The battle will almost certainly destroy the city, and pose serious humanitarian problems. Emergency camps set up on the outskirts of Mosul can accommodate just 60,000 people. Some 660,000 people are expected to flee their homes and as many as 1.5 million people will be severely affected in the operation to retake Mosul. The civilians in camps for displaced persons will be fertile breeding grounds for IS recruits.
On November 6, Russian Foreign Ministry spokesperson Maria Zakharova posted a remark on Facebook saying the current situation in Mosul starts to look like a «medieval slaughter, in which the civilian population is primarily affected». According to her, «It turned out that no fundamental plan to rescue the civilians has been developed. There’s no such thing as humanitarian corridors. There is no consistency in the evacuation of the people». «One thing is clear, the coalition treats the Iraqi civilians in Mosul a lot worse than the militants in Aleppo», the spokesperson concluded.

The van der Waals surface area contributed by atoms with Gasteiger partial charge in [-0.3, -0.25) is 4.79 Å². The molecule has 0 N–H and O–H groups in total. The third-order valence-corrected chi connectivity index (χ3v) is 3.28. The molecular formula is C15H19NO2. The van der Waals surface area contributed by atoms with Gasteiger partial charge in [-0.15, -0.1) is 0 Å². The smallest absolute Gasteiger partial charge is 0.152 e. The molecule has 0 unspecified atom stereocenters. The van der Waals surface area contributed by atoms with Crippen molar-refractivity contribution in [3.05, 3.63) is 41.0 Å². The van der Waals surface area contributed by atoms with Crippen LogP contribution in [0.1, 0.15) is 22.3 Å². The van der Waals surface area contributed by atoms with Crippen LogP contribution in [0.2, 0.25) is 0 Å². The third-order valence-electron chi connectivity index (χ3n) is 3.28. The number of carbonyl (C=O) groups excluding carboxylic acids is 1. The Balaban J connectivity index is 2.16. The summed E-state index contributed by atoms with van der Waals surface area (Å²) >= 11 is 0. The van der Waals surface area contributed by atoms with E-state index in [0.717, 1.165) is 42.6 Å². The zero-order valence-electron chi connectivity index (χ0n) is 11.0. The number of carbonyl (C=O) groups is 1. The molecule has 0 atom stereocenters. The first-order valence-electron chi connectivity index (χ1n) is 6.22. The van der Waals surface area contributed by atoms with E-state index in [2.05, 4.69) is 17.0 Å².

The operations launched by the US-supported coalition to push IS out of the Iraqi cities of Ramadi and Falluja have also ended up in human tragedies. Entire suburbs were razed to the ground as a result of air and ground strikes with civilians trapped. In Falluja more than 60,000 people had to fend for themselves. These lessons have not been learnt as the ongoing events in Mosul show.
Obviously, even without direct involvement in combat actions, Russia is contributing to the victory over IS in Iraq and elsewhere. The Iraqi government is cooperating on intelligence and security in Baghdad with Russia, Iran and Syria to counter the extremist group. The Baghdad coordination center has been operational since 2015. The intelligence exchange is used to enhance the efficiency of strikes against IS in Mosul.
The same way, Russia will be directly or indirectly involved in the operation «Euphrates Rage» – the offensive launched by US-led coalition in Syria on November 5 to retake Raqqa, the Islamic State’s de facto capital. It should be pointed out that, unlike Russia, the United States has not been invited by the Syrian government to conduct any military action on its territory to make the presence of American soldiers in Syria a violation of international law.